- How has Covid-19 impacted UK universities?
- How has Covid-19 affected students?
- Is ‘blended’ learning the future?
- How to support your child through higher education
The education sector has been one of the hardest hit by the Covid-19 pandemic but how has this affected UK universities and student wellbeing specifically? 🦠 Let’s take a closer look at how you can support your child through their higher education experience in these unprecedented times.
How has Covid-19 impacted UK universities? 🎓
Almost two years on from the first confirmed cases of Coronavirus in the UK, Covid-19 has touched every corner of the globe with far-reaching repercussions impacting not only our health but our economic and social wellbeing. 🌍
Although a global pandemic has undoubtedly acted as the primary force for change in our higher education institutions, it is worth noting that the UK’s unique political situation has a part to play in any overall assessment we make.
Brexit has contributed to an era of uncertainty and change, especially regarding international students choosing whether to study in the UK and our own students’ study abroad options. More broadly, there have been five Ministers for Universities, four Secretaries of State for Education, three prime ministers and two general elections in the past six years alone.
With the wider context duly noted, let’s take a look at how the Covid-19 pandemic has affected UK universities specifically. 💁
UK Universities rely on endowments, funding councils and tuition fees to survive. They have seen large deficits appear due to a significant reduction in international student intake and an increased deferral rate of domestic students – both of which have had knock-on effects on accommodation, catering and research income. Universities have also needed to dramatically increase their safeguarding and digital provisions.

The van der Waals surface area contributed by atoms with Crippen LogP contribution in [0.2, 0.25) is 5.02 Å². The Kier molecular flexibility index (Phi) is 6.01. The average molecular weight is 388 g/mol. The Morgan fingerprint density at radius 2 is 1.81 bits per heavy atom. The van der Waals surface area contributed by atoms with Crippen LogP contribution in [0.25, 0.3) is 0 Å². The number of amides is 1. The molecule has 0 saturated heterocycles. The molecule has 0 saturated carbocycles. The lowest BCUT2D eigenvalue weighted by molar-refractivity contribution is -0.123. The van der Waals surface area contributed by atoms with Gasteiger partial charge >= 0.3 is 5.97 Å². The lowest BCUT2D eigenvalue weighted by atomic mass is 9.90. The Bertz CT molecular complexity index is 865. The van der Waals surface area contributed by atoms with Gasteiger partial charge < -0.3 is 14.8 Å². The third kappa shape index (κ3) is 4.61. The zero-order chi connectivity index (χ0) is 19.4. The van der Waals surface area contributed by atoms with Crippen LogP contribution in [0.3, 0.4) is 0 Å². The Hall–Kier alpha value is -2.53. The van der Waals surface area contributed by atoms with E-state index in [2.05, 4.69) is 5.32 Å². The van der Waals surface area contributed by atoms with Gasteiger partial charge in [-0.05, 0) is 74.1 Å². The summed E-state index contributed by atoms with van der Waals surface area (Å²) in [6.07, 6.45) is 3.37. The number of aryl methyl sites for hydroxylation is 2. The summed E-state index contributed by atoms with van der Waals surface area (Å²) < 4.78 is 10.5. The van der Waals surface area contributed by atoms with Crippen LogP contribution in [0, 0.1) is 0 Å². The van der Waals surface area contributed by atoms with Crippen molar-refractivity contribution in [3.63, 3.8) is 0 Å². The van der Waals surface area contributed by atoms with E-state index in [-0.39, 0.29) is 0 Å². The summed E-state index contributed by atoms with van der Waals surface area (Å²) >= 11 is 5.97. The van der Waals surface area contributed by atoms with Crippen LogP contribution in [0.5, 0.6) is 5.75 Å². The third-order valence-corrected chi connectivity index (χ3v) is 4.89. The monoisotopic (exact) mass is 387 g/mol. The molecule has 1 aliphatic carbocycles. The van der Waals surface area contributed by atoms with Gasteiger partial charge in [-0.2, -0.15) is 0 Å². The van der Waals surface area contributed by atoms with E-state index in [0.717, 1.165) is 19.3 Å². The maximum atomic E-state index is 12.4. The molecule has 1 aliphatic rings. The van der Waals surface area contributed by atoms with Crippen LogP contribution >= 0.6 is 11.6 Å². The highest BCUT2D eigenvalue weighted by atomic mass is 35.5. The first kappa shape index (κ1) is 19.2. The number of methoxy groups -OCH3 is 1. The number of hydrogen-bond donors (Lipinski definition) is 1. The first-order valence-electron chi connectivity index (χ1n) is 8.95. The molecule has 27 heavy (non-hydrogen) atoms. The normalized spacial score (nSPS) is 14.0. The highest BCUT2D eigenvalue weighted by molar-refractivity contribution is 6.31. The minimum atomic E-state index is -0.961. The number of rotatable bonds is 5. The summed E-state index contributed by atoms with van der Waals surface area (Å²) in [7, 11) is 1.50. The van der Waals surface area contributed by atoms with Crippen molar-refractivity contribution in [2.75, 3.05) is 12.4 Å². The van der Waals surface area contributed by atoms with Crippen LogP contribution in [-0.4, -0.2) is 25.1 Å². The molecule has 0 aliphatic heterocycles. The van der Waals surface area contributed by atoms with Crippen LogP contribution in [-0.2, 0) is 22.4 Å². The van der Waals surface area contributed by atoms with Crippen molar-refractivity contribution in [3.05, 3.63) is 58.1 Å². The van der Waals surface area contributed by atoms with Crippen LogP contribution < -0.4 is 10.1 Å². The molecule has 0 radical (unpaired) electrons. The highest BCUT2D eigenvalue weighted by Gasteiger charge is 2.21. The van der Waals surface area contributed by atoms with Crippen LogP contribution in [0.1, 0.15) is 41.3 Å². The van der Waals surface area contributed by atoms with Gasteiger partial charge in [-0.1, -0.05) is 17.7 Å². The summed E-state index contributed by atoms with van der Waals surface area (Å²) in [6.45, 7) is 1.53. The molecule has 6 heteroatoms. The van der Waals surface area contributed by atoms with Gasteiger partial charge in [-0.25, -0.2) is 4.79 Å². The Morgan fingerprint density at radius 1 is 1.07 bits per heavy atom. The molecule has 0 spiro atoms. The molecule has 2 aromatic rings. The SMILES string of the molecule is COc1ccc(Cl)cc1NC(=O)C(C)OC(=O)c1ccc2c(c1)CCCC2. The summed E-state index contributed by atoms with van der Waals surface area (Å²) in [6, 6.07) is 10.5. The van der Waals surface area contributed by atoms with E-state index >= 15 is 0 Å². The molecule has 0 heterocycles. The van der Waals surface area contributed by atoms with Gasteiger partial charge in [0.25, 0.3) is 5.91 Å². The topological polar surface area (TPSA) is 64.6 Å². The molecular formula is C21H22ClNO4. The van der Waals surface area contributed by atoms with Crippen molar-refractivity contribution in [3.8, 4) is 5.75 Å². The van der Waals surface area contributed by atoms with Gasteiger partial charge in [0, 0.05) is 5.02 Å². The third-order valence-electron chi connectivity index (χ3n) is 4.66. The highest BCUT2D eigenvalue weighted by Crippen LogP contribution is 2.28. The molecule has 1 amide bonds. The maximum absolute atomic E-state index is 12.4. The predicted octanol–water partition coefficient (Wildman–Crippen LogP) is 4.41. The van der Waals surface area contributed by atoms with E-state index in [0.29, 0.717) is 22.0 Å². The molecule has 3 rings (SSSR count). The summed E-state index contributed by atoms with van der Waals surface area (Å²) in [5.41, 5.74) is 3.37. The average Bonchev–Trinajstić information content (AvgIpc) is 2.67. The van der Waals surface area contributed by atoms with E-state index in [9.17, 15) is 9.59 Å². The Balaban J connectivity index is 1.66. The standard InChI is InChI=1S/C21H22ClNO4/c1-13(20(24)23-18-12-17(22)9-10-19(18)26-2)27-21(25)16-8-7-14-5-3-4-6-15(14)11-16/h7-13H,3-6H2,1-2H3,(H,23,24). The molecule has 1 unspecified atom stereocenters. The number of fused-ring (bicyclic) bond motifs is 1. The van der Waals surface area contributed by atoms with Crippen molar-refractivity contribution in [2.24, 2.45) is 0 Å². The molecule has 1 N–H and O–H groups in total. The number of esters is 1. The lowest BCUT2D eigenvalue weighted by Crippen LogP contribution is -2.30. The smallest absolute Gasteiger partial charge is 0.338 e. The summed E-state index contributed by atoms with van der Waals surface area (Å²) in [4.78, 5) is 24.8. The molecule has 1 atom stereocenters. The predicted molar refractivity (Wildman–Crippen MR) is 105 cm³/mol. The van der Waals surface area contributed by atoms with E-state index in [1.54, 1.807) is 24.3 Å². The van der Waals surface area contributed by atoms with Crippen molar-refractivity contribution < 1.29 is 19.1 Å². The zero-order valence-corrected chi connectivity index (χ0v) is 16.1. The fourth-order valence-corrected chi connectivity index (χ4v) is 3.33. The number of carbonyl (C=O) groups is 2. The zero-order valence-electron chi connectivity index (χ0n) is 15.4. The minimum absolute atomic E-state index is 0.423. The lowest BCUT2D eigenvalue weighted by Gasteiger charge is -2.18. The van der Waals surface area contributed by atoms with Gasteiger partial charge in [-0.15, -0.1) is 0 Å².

Safety on campus 🦺
University campuses are exciting cultural hubs that bring students together – traditionally one of the highlights of university life – in a Covid-era, this environment has posed great safety risks. Institutions’ responsibility to their staff and students has intensified, undertaking huge measures to prevent the spread of the disease on their campuses has further stretched administrative teams and resources.
Distance learning 💻
With the implementation of social distancing came the subsequent move to online tuition. Continuing to deliver courses via online sessions has been integral to maintaining access to higher education throughout the Covid-19 pandemic. While some universities already had the necessary systems in place to deliver digital training, others have struggled under the weight of this unprecedented demand.
How has Covid-19 affected students?
The many impacts of the covid-19 pandemic on students in the UK are broad, ongoing and still being measured. So far, first-hand accounts, media coverage and research studies suggest that the effects on students have been far-reaching and predominantly but not exclusively negative. 😷
The biggest consequence has been a downturn in students’ mental health. With limited-to-no access to university buildings, libraries and resources, online tuition in place of face-to-face lessons and isolation from friends and peers, it’s no surprise that students are suffering from increased rates of anxiety and depression. 😟
A Psychology Learning and Teaching journal study also found that new students are more likely to suffer from “impostor syndrome” because they have won their place at university on the back of teacher-assessed A-level grades rather than exams. 🙇